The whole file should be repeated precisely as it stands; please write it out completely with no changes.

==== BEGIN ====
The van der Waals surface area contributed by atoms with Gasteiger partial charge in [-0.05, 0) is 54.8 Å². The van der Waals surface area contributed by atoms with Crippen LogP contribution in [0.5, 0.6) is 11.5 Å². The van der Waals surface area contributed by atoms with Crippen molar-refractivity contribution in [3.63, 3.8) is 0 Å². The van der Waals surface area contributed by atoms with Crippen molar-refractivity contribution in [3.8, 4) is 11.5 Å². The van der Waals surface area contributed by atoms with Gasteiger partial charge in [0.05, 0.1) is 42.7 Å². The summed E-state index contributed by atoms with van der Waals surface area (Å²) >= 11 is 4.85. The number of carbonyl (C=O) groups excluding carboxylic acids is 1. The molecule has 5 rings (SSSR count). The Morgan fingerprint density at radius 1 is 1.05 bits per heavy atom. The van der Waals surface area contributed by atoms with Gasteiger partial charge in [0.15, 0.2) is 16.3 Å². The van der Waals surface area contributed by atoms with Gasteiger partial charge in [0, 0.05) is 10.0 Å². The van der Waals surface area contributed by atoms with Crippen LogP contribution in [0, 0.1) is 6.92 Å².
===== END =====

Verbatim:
The van der Waals surface area contributed by atoms with Gasteiger partial charge in [-0.05, 0) is 54.8 Å². The van der Waals surface area contributed by atoms with Crippen LogP contribution in [0.5, 0.6) is 11.5 Å². The van der Waals surface area contributed by atoms with Crippen molar-refractivity contribution in [3.63, 3.8) is 0 Å². The van der Waals surface area contributed by atoms with Crippen molar-refractivity contribution in [3.8, 4) is 11.5 Å². The van der Waals surface area contributed by atoms with Gasteiger partial charge in [0.05, 0.1) is 42.7 Å². The summed E-state index contributed by atoms with van der Waals surface area (Å²) >= 11 is 4.85. The number of carbonyl (C=O) groups excluding carboxylic acids is 1. The molecule has 5 rings (SSSR count). The Morgan fingerprint density at radius 1 is 1.05 bits per heavy atom. The van der Waals surface area contributed by atoms with Gasteiger partial charge in [0.15, 0.2) is 16.3 Å². The van der Waals surface area contributed by atoms with Gasteiger partial charge in [0, 0.05) is 10.0 Å². The van der Waals surface area contributed by atoms with Crippen LogP contribution in [0, 0.1) is 6.92 Å².